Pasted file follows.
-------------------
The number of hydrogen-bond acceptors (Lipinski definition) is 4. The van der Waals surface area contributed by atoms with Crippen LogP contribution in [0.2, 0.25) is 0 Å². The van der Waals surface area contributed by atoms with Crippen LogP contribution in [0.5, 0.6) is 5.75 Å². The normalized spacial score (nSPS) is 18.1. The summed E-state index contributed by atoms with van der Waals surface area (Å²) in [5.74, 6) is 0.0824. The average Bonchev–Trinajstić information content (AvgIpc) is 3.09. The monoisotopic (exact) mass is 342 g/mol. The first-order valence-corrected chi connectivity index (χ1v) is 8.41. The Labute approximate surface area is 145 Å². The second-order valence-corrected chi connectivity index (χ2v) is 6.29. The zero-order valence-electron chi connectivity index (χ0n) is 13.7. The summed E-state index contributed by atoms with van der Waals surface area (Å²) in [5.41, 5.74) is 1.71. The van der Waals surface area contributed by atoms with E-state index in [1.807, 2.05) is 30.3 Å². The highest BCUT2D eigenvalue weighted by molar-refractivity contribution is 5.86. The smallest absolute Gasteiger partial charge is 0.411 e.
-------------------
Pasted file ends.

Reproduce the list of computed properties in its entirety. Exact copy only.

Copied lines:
The number of hydrogen-bond acceptors (Lipinski definition) is 4. The van der Waals surface area contributed by atoms with Crippen LogP contribution in [0.2, 0.25) is 0 Å². The van der Waals surface area contributed by atoms with Crippen LogP contribution in [0.5, 0.6) is 5.75 Å². The normalized spacial score (nSPS) is 18.1. The summed E-state index contributed by atoms with van der Waals surface area (Å²) in [5.74, 6) is 0.0824. The average Bonchev–Trinajstić information content (AvgIpc) is 3.09. The monoisotopic (exact) mass is 342 g/mol. The first-order valence-corrected chi connectivity index (χ1v) is 8.41. The Labute approximate surface area is 145 Å². The second-order valence-corrected chi connectivity index (χ2v) is 6.29. The zero-order valence-electron chi connectivity index (χ0n) is 13.7. The summed E-state index contributed by atoms with van der Waals surface area (Å²) in [5.41, 5.74) is 1.71. The van der Waals surface area contributed by atoms with E-state index in [1.807, 2.05) is 30.3 Å². The highest BCUT2D eigenvalue weighted by molar-refractivity contribution is 5.86. The smallest absolute Gasteiger partial charge is 0.411 e.